A US circuit judge sided with Florida’s Center Hill residents last week, halting a new limestone mine and cement plant originally planned on rural land. Judge William H. Hallman quashed three Center Hill ordinances that threatened the retirement haven of Monty McBryde, 63. Together, the ordinances had allowed 1235 acres to be annexed into the city. They also permitted Sumter Cement Co. to build the plant and the county’s seventh limestone mine on land surrounding McBryde’s future retirement home.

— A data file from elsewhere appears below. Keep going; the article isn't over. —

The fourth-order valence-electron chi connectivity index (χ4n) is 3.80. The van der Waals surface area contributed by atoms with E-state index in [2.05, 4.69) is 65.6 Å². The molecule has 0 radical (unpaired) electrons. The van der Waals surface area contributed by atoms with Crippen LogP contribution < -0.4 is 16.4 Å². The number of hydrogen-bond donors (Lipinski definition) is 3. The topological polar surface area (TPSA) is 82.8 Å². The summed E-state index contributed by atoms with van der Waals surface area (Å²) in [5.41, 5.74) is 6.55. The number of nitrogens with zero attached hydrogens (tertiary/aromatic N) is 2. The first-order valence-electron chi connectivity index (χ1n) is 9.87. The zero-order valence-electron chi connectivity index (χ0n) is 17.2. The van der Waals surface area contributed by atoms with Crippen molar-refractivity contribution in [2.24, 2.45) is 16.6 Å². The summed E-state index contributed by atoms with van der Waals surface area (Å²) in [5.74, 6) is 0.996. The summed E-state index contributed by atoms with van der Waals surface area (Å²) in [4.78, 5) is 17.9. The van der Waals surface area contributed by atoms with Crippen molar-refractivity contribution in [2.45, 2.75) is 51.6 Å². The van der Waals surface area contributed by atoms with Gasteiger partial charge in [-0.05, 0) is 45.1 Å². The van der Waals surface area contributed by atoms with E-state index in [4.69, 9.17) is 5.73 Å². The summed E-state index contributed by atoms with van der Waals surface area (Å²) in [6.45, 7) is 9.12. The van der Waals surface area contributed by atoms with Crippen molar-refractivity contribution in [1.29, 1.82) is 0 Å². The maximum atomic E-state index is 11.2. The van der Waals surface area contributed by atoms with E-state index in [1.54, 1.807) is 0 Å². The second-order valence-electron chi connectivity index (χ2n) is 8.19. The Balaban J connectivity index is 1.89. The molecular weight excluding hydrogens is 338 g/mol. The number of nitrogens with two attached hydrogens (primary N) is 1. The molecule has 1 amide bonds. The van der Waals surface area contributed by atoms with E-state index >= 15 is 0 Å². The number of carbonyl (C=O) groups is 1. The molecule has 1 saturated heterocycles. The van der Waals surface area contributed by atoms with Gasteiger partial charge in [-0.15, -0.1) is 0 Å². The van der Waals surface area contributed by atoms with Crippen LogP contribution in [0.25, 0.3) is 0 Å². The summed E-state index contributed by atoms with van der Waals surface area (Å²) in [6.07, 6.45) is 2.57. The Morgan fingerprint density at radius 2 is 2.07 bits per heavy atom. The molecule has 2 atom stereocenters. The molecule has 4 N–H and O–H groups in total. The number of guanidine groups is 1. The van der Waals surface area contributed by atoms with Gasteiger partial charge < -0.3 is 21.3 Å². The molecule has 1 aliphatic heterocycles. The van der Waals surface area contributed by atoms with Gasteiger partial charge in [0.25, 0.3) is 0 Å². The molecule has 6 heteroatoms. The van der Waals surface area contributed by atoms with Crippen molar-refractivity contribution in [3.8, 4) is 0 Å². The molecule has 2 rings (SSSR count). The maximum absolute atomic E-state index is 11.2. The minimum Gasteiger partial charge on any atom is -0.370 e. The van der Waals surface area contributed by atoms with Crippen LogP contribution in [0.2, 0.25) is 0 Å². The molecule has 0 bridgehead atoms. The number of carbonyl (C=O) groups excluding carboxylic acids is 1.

Neighbors and county commissioners immediately mounted opposition when the Center Hill City Council voted for the project last fall. Two other lawsuits against the city are pending. One of them also involves McBryde. The lawsuits contend that the city violated growth rules by incorporating the land into the town and granting a mining permit.
County commissioners unanimously passed a resolution against Center Hill’s decision to help Sumter Cement Co. build its mine. The plant would have generated several hundred thousand dollars in taxes for the city, and the city argued it followed all the rules when it brought the land into the city.